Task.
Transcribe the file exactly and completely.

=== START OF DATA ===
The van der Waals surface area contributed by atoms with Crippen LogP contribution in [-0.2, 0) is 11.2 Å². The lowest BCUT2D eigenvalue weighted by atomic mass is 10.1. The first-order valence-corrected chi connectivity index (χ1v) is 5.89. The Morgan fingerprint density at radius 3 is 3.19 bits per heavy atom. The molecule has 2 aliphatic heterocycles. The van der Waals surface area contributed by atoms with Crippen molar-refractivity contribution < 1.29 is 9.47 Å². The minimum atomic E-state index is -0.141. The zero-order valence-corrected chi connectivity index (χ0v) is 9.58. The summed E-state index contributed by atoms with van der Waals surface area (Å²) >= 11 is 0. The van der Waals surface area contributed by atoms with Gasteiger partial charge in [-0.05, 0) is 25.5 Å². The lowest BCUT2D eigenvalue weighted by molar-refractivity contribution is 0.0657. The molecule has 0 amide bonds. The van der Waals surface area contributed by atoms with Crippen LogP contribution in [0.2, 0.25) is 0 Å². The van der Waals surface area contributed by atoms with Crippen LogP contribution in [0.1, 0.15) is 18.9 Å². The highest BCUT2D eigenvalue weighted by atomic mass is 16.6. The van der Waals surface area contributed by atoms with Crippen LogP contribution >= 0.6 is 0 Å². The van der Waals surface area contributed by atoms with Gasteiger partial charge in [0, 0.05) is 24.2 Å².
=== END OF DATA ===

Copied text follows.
The van der Waals surface area contributed by atoms with Crippen LogP contribution in [-0.2, 0) is 11.2 Å². The lowest BCUT2D eigenvalue weighted by atomic mass is 10.1. The first-order valence-corrected chi connectivity index (χ1v) is 5.89. The Morgan fingerprint density at radius 3 is 3.19 bits per heavy atom. The molecule has 2 aliphatic heterocycles. The van der Waals surface area contributed by atoms with Crippen molar-refractivity contribution < 1.29 is 9.47 Å². The minimum atomic E-state index is -0.141. The zero-order valence-corrected chi connectivity index (χ0v) is 9.58. The summed E-state index contributed by atoms with van der Waals surface area (Å²) >= 11 is 0. The van der Waals surface area contributed by atoms with Gasteiger partial charge in [-0.05, 0) is 25.5 Å². The lowest BCUT2D eigenvalue weighted by molar-refractivity contribution is 0.0657. The molecule has 0 amide bonds. The van der Waals surface area contributed by atoms with Crippen LogP contribution in [0.2, 0.25) is 0 Å². The van der Waals surface area contributed by atoms with Crippen LogP contribution in [0.1, 0.15) is 18.9 Å². The highest BCUT2D eigenvalue weighted by atomic mass is 16.6. The van der Waals surface area contributed by atoms with Crippen LogP contribution >= 0.6 is 0 Å². The van der Waals surface area contributed by atoms with Gasteiger partial charge in [0, 0.05) is 24.2 Å².